2. Foods that contain histamine or cause the body to release histamine, including fermented foods. List from Michigan Allergy, Sinus, and Asthma specialists. http://www.michiganallergy.com/food_and_histamine.shtml.

wine

Happy Sulfite Intolerance

I started to develop chest tightness and wheezing out of the blue in the middle of running with one of my neighbors last spring. I figured that I was out of shape from my pregnancy and the strange sensation slowly resolved as I walked. But then it came back again and again, each time a little bit worse, and sometimes with chest pain. I had a chest CT to evaluate for a pulmonary embolism, since I was at risk due to being postpartum, and it was normal. My chest x-ray was normal too. My heart tests, including an EKG and Echocardiogram, were unremarkable.

One night at work I had to go to the ED because I was having so much difficulty with breathing. I was diagnosed with possible asthma, given albuterol, and sent home with a prescription for a course of oral steroids. Despite the treatment, over the course of the next few weeks my breathing declined. I went from being able to run a 10K to getting winded and short of breath walking across a Target store. I wracked my brain trying to figure out why asthma would just “pop up” suddenly when I was in my mid-thirties….

I had pulmonary function tests and a methacholine challenge, to look for exercise-induced asthma, about 6 weeks after my symptoms first started, and everything was normal (I did not have asthma).

I began to notice that my chest tightness/wheezing would occur shortly after eating. Around this time I was back to work and eating a lot of Apple Cinnamon Chex and KIND bars for both snacks and meal replacements. I began to keep a food journal and discovered that all the the following foods were triggers for my symptoms: Apple Cinnamon Chex, raisins, wine, Juices, KIND bars, eggs, certain bottled waters, balsamic vinegar, shrimp, and anything that contained molasses as an ingredient. I looked at a box of Apple Cinnamon Chex over and over until I saw the words “contains sodium sulfite.” I did a web search for foods that contain sulfites, and I found that ALL of my trigger foods were on the list. I discovered that I had a sulfite intolerance, which is also called a “sulfite allergy.”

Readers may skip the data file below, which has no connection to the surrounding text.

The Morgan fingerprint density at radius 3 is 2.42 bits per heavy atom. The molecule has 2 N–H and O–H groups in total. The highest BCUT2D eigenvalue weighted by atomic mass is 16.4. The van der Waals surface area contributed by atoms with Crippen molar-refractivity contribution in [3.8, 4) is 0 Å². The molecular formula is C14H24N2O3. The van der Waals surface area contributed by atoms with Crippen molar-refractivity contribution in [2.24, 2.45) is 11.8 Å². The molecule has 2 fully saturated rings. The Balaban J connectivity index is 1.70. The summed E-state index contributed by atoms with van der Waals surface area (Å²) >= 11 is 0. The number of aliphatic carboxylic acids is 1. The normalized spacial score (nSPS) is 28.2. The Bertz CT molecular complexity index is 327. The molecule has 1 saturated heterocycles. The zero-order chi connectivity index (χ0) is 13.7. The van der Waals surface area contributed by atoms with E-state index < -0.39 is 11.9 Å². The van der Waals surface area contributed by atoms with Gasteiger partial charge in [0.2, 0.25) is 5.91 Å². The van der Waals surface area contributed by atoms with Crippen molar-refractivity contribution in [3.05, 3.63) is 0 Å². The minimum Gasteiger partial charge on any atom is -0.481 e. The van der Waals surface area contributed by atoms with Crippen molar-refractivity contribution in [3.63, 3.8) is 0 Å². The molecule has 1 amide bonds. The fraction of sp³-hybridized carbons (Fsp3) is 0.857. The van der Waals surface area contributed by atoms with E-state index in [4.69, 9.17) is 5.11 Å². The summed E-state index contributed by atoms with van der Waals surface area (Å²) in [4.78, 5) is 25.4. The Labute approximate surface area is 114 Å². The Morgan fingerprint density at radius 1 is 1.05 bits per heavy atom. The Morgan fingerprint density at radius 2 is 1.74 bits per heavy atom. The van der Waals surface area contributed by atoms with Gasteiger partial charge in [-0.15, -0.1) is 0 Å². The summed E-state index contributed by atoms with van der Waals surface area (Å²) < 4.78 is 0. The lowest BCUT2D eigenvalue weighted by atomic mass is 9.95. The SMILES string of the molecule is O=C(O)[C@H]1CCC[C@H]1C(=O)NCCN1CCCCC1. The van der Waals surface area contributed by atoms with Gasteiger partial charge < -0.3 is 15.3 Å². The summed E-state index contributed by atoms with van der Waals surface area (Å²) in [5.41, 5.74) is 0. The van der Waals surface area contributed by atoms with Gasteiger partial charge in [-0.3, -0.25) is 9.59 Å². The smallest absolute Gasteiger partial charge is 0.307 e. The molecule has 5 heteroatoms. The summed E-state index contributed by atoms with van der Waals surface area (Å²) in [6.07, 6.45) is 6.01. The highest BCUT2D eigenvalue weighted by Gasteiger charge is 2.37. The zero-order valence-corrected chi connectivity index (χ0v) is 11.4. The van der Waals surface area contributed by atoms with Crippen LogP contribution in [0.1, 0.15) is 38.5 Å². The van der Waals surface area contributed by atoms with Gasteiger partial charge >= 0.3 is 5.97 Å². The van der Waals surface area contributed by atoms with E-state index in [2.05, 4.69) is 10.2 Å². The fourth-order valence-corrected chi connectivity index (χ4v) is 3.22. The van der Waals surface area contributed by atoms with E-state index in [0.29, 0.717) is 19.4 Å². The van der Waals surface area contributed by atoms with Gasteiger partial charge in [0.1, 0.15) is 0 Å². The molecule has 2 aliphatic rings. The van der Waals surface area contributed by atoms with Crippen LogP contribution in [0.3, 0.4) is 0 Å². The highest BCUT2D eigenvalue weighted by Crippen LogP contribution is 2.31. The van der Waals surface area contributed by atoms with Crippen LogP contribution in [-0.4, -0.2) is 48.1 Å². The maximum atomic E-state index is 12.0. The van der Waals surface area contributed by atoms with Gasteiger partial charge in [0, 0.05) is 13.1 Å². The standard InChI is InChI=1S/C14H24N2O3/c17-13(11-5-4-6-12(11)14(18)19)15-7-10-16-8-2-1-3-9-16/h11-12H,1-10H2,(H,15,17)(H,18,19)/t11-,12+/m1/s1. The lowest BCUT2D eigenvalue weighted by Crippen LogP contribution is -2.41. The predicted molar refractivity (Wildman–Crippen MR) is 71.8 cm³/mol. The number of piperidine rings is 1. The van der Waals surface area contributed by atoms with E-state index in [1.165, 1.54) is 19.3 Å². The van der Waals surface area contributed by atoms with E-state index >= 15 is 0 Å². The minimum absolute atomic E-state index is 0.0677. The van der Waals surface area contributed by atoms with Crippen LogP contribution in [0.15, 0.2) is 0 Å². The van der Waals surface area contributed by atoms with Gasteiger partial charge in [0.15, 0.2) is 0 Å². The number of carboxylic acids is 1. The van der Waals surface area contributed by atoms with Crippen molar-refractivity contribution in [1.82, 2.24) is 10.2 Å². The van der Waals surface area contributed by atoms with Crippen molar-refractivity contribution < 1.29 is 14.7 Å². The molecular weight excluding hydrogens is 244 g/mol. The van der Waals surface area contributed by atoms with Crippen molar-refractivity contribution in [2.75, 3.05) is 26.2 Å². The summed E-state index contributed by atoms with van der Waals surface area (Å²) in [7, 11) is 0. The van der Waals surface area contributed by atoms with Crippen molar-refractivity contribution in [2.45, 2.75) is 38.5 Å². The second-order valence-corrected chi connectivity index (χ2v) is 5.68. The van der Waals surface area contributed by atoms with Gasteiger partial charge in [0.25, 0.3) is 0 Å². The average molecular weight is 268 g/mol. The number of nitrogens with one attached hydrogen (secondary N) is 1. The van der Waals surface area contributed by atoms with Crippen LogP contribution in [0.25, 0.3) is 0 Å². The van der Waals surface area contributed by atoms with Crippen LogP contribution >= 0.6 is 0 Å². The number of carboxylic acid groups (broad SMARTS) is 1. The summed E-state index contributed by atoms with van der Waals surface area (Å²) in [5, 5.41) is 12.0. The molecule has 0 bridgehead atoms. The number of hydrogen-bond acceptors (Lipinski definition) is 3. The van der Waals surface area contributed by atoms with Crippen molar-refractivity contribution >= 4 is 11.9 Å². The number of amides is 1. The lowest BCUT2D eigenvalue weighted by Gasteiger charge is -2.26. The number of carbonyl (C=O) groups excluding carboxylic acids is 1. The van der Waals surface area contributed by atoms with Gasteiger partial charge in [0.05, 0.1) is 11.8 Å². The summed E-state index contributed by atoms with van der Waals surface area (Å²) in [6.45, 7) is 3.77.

FAQ about about sulfites:

What are sulfites?

Sulfites are sulphur-based compounds which are added to foods and supplements as a preservative and/or flavor enhancer. They may also occur naturally. Sulfite sensitive individuals need to avoid all of the following:

  • sulfur dioxide
  • sulfurous acid
  • sodium sulfite, sodium bisulfate and sodium metabisulfate
  • potassium sulfite, potassium bisulfite and postassium metabisulfite

What foods contain sulfites?

  • Baked goods
  • Beverages (including beer, wine, hard cider, fruit juice, vegetable juice, and tea)
  • Bottled lemon and lime juice (concentrates)
  • Condiments
  • Cornstarch
  • Dried fruits
  • Dried and/or processed potatoes
  • Fruit toppings/jams/jellies
  • Gravies
  • Maraschino cherries
  • Molasses
  • Sauerkraut
  • Shrimp
  • Soy
  • Vinegar
  • Wine

The most comprehensive list and forum to check out regarding sulfites is the website: www.holdthesulfites.com.